Wagner is an undergrad, but one majoring in space exploration and working as a research tech at the LRO Science Operations Center, working with the images he and Davies suggest might be a good start for a crowd-sourced search for aliens.
Would aliens have landed on the moon instead of in Area 51?
Except for the last, a place like the moon, where aliens could land and mine what they needed would be much better suited for a rest and replenishment stop than simply orbiting a planet from which every ounce of water, fuel or females would have to be lifted at great expense in power and fuel.
Landing on the moon – whose gravitational field is one-sixth that of Earth and therefore would make takeoffs and landings far less expensive, would be much more efficient, especially for a mother ship capable of landing once, mining what it needed, and taking off again rather than making dozens of shorter trips into Earth's much deeper gravity well, the two theorize.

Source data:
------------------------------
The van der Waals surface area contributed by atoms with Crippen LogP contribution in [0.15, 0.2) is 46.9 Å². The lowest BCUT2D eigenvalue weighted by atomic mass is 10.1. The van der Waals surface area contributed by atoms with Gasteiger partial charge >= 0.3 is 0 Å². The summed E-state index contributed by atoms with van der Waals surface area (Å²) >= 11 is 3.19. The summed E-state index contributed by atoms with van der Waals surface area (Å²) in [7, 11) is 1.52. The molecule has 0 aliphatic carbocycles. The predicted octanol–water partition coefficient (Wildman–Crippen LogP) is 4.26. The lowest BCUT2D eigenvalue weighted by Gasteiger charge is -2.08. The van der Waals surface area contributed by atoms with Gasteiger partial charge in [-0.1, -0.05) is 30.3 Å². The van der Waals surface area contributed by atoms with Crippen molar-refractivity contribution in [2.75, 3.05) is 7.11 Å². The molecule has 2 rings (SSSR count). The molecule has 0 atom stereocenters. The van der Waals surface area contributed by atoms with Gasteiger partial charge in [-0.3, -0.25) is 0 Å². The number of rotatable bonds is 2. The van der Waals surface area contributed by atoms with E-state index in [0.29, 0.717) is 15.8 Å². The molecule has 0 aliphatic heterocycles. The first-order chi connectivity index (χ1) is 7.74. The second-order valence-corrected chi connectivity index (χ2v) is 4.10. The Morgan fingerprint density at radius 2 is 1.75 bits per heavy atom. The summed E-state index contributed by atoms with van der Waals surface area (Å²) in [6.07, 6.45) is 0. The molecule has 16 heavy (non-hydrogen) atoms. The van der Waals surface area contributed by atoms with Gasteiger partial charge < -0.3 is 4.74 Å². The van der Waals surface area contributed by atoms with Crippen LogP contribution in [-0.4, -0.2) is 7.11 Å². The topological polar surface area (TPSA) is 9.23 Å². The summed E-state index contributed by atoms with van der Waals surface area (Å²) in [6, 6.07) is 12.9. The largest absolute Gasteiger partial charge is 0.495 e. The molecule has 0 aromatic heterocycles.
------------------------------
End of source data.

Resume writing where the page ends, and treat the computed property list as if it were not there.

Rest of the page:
The chance that alien explorers did come to Earth for a rest or to observe primates in their pre-space-flight developmental stages is small, Davies and Wagner admit. At least, the chance that they left definitive evidence of their presence on the moon is small.
That chance is at least as good – and much less expensive and time-consuming to investigate, however – than the chance aliens not only broadcast radio signals our way and that we could recognize and interpret those signals using existing radio telescopes and community-science projects such as SETI@home (which distributes bits of data to be analyzed to screen savers installed on hundreds of thousands of volunteered PCs) or the Galaxy Zoo (which sends pictures of individual galaxies to more than 150,000 volunteers and asks a series of questions that allow them to classify each according to shape, size, configuration and other standardized descriptions).
Davies and Wagner's assumption that it would be possible and cheap to find alien artifacts on the moon is based on the 192TB of data gathered so far by the Lunar Reconnaisance Orbiter, an observation satellite that orbits the moon every two hours, photographing its surface with a range of sophisticated sensors and broadcasting the result back to Earth.